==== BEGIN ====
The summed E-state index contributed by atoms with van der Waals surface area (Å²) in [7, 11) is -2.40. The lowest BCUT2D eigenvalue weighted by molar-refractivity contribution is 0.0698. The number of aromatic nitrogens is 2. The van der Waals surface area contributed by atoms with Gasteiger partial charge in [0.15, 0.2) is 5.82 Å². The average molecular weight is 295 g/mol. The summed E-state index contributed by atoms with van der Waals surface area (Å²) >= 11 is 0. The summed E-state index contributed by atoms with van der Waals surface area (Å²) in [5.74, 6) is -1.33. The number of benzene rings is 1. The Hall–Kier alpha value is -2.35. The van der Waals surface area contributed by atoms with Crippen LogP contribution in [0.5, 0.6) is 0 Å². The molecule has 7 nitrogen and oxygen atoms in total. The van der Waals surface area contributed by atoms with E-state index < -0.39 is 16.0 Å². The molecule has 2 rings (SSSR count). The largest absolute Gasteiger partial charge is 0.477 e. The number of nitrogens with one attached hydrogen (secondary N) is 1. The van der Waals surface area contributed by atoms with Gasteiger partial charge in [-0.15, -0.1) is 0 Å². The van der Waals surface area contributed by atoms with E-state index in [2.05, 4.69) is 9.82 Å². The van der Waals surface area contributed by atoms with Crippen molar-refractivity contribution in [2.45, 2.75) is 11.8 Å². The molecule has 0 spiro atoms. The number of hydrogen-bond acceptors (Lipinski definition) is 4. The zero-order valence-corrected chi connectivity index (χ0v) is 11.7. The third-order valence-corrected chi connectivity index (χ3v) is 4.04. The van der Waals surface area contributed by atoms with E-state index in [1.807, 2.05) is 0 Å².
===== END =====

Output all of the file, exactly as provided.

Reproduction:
The summed E-state index contributed by atoms with van der Waals surface area (Å²) in [7, 11) is -2.40. The lowest BCUT2D eigenvalue weighted by molar-refractivity contribution is 0.0698. The number of aromatic nitrogens is 2. The van der Waals surface area contributed by atoms with Gasteiger partial charge in [0.15, 0.2) is 5.82 Å². The average molecular weight is 295 g/mol. The summed E-state index contributed by atoms with van der Waals surface area (Å²) >= 11 is 0. The summed E-state index contributed by atoms with van der Waals surface area (Å²) in [5.74, 6) is -1.33. The number of benzene rings is 1. The Hall–Kier alpha value is -2.35. The van der Waals surface area contributed by atoms with Crippen LogP contribution in [0.5, 0.6) is 0 Å². The molecule has 7 nitrogen and oxygen atoms in total. The van der Waals surface area contributed by atoms with E-state index < -0.39 is 16.0 Å². The molecule has 2 rings (SSSR count). The largest absolute Gasteiger partial charge is 0.477 e. The number of nitrogens with one attached hydrogen (secondary N) is 1. The van der Waals surface area contributed by atoms with Gasteiger partial charge in [-0.15, -0.1) is 0 Å². The van der Waals surface area contributed by atoms with E-state index in [2.05, 4.69) is 9.82 Å². The van der Waals surface area contributed by atoms with Crippen molar-refractivity contribution in [2.45, 2.75) is 11.8 Å². The molecule has 0 spiro atoms. The number of hydrogen-bond acceptors (Lipinski definition) is 4. The zero-order valence-corrected chi connectivity index (χ0v) is 11.7. The third-order valence-corrected chi connectivity index (χ3v) is 4.04. The van der Waals surface area contributed by atoms with E-state index in [1.807, 2.05) is 0 Å².